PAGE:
5 of Britain’s Greatest Landmarks

The UK has more world famous landmarks than you could possibly shake a stick at. Trying to choose just five of the greatest is incredibly difficult but I think you will agree we have done a rather good job. 

The White Cliffs of Dover

Stretching for over 10 miles, the White Cliffs of Dover are an iconic symbol of Britain. The cliffs are the first and last site that travellers view as they arrive and depart from the port of Dover. Rising majestically from the English Channel, these chalk cliffs provide panoramic vistas of the sea and French Coast. Visitors can explore the natural beauty and matchless history of England’s emblem of freedom and safety. Mentioned by Julius Caesar and Shakespeare in their writings and immortalized in the song lyrics of Vera Lynn, the cliffs have been an inspiration for generations. If you fancy making the journey over The Channel, click here for ferries from Dover to Calais.

St Michaels Mount

St. Michael’s Mount has been a monastery, fortress, seaport and residence. The tidal island has an inimitable history with its fairy tale towers, a subtropical garden and an underground railway. You can tour the castle museum and the Priory Chapel. There are cobblestone streets, displays of armour and amazing views from the castle’s battlements. Visitors can walk in the footsteps of Queen Victoria and hear the legend of the mythical giant slayer.

Loch Ness

Formed by the glacial erosion of the Great Glen Fault, the deep, cold waters of Loch Ness stretch from Inverness to Fort Augustus. The second largest loch in the Scottish Highlands, it is the legendary home of a dinosaur-like monster with the endearing nickname “Nessie.” Although extensively explored, the murky depths have yet to yield definitive evidence of this illusive creature. You can conduct your own investigation of the mythical creature from aboard a ship or from the safety of the Drumnadrochit exhibition centre.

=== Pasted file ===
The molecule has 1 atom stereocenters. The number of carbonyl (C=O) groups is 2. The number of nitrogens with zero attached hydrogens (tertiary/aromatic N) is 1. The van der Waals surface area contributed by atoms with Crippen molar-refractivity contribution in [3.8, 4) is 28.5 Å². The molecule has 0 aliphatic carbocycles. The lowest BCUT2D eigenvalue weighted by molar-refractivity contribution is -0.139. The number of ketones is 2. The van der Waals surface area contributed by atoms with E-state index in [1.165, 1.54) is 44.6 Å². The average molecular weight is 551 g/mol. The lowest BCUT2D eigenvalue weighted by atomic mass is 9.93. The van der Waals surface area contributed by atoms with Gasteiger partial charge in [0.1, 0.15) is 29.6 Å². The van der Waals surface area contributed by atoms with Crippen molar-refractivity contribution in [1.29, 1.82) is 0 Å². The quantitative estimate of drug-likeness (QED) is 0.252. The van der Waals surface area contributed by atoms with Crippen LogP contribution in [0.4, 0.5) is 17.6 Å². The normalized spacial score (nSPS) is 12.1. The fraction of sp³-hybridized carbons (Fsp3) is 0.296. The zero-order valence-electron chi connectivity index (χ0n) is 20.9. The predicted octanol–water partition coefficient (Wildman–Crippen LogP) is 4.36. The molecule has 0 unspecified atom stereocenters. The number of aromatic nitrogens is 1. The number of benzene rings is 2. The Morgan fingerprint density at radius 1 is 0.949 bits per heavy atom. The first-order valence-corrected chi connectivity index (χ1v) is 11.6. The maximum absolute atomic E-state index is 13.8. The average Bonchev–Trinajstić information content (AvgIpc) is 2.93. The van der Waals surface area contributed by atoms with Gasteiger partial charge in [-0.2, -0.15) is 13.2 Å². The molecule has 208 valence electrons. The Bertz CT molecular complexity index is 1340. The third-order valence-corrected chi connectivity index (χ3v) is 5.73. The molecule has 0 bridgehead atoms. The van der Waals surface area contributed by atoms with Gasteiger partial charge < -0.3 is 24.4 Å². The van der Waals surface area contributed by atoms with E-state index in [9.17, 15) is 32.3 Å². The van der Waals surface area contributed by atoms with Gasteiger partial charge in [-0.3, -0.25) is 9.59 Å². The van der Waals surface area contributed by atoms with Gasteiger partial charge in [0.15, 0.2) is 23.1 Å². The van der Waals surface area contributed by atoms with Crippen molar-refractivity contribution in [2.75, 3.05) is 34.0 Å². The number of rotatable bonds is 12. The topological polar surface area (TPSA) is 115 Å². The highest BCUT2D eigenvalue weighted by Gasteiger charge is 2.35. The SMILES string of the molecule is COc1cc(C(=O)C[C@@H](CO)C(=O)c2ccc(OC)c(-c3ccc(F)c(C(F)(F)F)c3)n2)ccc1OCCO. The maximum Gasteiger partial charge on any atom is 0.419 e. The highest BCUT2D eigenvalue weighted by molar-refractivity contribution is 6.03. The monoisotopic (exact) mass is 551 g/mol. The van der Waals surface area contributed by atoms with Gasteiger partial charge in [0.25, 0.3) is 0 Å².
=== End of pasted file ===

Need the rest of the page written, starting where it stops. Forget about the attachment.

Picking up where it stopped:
Conway Castle

Built in the late 13th century by Edward I, Conway Castle is situated in an unassailable position overlooking the Conway River estuary. Designed by master mason James of St. George, it is one of the best-preserved medieval castles in Wales. The towering battlements and the town walls that are still mostly intact demonstrate the invincibility of this stronghold. The remnants of the castle’s interior provide visitors a perspective about life inside the fortress. The eight towers that seem to soar from the craggy outcropping provide scenic views of the surrounding countryside.

The Giants Causeway

The Giant’s Causeway is the remnant of a primordial volcanic eruption that ascends from the seafloor. Ranked as the fourth greatest natural wonder in Britain and a UNESCO World Heritage Site, the basalt columns are home to fascinating sea birds and plant species. Weather, time and the relentless sea have forged unique structures, such as the Giant’s Boot, the Organ and the Camel’s Hump. The origins of the stepping-stones are a recurring storyline in mythical tales featuring legendary Irish warrior Fionn mac Cumhaill.

Photos by Fotopedia Fotopedia, Fotopedia, Fotopedia, Fotopedia

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